Working on (digitalising) information about the beetles from the longhorn family (Cerambycidae) deposited in Tenenbaum’s collection enabled appropriate IT and museum procedures to be worked out. From the results of the investigations mentioned above, a database was formed including 3922 records, containing 86284 pieces of data altogether; and 4721 longhorn specimens may be found (collected over the course of 81 years by numerous collectors, including Tenenbaum, representing 692 species.
Provisional results enable the following conclusions to be drawn:
- the collection is one of the oldest acquired on the territory of Poland, which constitutes its exceptional value (some of the specimens are over 150 years old, having been collected in 1858);
- they constitute a source of information enabling comparative research on changes in the biodiversity of particular territories (the specimens have labels concerning the places and dates of their acquisition, the people who collected them and the specialists identifying the material);
- the specimens which were preserved ‘dry’ may be used for molecular analysis;
- barely a few percent of the materials gathered into the collection have been published, hence they must be recognised as extremely valuable sources of orignal data concerning the biodiversity, above all, of Europe (80% of specimens), but also the Caucasus, The Middle East, Brazil, Mexico, Africa and the USA;
- data kept in the collection enables the (partial) recreation of a piece of research on beetles in the Warsaw area (the manuscript disappeared in 1939), and also in other territories – Tenenbaum collected beetles mainly on the present territories of Poland (the Pieniny mountains, the Tatras, the Roztocze area), and also from the Podolia and Vilnius regions;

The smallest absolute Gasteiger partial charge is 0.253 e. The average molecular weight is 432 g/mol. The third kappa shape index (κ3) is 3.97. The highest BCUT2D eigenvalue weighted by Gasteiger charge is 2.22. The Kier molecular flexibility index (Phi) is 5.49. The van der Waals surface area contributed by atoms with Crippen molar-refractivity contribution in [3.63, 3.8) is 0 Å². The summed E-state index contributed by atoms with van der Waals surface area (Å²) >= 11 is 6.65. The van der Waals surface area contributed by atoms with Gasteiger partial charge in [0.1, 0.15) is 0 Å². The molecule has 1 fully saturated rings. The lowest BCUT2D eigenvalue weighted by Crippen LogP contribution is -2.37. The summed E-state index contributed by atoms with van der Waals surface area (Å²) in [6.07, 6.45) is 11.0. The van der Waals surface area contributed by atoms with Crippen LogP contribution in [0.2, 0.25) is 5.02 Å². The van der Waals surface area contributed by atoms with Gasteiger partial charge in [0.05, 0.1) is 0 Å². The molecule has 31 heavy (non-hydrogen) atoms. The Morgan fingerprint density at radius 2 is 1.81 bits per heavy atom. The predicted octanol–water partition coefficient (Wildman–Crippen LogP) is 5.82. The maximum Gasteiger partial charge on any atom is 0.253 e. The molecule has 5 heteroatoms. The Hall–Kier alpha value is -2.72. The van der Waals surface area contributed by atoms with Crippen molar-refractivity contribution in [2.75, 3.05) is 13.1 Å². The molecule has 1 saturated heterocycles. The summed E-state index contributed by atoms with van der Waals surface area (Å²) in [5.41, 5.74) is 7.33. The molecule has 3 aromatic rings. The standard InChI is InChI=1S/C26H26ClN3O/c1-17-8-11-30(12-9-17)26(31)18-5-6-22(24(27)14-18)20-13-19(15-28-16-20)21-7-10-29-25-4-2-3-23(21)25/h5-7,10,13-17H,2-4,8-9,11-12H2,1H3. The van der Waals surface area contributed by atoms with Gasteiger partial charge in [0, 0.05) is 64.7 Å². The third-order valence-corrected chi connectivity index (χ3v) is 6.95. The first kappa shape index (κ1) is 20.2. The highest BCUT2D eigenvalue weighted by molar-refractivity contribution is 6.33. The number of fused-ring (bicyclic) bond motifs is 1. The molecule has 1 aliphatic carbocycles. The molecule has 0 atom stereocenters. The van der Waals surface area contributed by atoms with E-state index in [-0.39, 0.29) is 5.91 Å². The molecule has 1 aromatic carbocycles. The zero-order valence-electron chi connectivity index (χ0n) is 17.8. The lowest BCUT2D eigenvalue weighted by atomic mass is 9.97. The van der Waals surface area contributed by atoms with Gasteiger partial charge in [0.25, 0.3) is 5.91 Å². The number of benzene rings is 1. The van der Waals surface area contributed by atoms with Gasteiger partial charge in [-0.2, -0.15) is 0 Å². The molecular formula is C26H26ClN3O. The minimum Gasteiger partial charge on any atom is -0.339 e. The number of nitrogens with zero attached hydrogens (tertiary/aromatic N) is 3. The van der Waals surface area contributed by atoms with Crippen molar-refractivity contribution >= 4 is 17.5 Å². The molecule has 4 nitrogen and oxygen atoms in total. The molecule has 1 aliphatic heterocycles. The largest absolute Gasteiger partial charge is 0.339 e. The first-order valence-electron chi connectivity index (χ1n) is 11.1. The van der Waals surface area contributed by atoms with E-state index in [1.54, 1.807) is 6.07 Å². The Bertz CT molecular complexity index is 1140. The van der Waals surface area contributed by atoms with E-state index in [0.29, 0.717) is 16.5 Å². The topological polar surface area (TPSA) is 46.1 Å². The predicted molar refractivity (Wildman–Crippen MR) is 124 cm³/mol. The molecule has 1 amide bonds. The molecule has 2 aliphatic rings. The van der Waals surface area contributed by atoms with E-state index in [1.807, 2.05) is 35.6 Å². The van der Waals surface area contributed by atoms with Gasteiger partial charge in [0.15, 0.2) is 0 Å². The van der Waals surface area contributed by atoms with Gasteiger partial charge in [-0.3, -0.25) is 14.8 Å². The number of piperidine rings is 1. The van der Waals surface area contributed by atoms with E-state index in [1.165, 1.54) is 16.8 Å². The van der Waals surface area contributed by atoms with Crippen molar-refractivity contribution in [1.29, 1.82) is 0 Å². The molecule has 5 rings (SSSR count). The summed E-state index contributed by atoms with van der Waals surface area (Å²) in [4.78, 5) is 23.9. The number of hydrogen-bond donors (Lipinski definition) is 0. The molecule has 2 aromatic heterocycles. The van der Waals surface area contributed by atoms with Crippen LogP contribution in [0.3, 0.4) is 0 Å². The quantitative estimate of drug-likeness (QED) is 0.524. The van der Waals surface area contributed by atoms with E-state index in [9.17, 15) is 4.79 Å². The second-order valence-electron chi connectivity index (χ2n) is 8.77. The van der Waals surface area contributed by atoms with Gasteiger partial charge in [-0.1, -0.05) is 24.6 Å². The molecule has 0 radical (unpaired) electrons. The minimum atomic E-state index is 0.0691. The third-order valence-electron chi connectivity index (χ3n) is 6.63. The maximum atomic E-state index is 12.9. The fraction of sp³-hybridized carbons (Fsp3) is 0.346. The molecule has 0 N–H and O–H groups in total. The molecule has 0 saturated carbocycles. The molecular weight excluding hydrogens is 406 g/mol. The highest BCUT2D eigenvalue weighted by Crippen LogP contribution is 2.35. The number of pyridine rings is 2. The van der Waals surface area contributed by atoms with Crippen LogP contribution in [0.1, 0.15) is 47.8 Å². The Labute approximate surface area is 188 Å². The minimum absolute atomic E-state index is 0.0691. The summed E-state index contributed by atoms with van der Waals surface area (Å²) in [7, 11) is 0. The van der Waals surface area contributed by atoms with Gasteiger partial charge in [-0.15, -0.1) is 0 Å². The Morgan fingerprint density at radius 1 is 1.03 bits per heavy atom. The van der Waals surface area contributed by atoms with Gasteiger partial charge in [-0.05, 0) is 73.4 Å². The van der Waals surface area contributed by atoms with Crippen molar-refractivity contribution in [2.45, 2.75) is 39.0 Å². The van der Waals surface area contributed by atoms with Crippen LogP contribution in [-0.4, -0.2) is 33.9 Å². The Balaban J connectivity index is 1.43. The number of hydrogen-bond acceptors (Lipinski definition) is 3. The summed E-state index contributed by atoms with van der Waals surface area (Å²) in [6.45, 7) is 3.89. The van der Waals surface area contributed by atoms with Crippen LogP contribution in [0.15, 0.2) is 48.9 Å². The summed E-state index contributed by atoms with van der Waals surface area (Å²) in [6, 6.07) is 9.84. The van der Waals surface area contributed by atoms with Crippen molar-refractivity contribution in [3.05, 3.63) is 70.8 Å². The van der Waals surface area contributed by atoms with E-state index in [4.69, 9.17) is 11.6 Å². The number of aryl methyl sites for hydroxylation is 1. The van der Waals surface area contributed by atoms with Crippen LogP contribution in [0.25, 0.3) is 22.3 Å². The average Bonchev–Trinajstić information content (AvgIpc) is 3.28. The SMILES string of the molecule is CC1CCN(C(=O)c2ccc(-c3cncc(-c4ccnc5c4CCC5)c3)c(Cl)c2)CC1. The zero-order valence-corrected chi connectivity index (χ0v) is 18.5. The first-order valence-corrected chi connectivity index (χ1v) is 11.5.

- it is estimated that the entire collection may contain around 150 000 specimens.
Everything on one screen
The dashboard you can see below contains data on the collections of natural science institutions across Europe. Page one shows the approximate number of collections per category for all of the 89 institutes who participated in an initial DiSSCo survey and page two the national contributions to the European collection. The selection boxes allow filtering for country and institutions. The data in this dashboard is populated with information as sent by the DiSSCo partners through an initial survey in November 2017 and should therefore be considered as preliminary. Following that survey, we went through a rigorous process of identifying obvious errors and contacting individuals to correct those. Nevertheless it will probably still contain some errors and information might be outdated. Please contact Niels Raes if you detect any issues so the data can be updated.
If you would like to see a full screen version of the dashboard, please click here.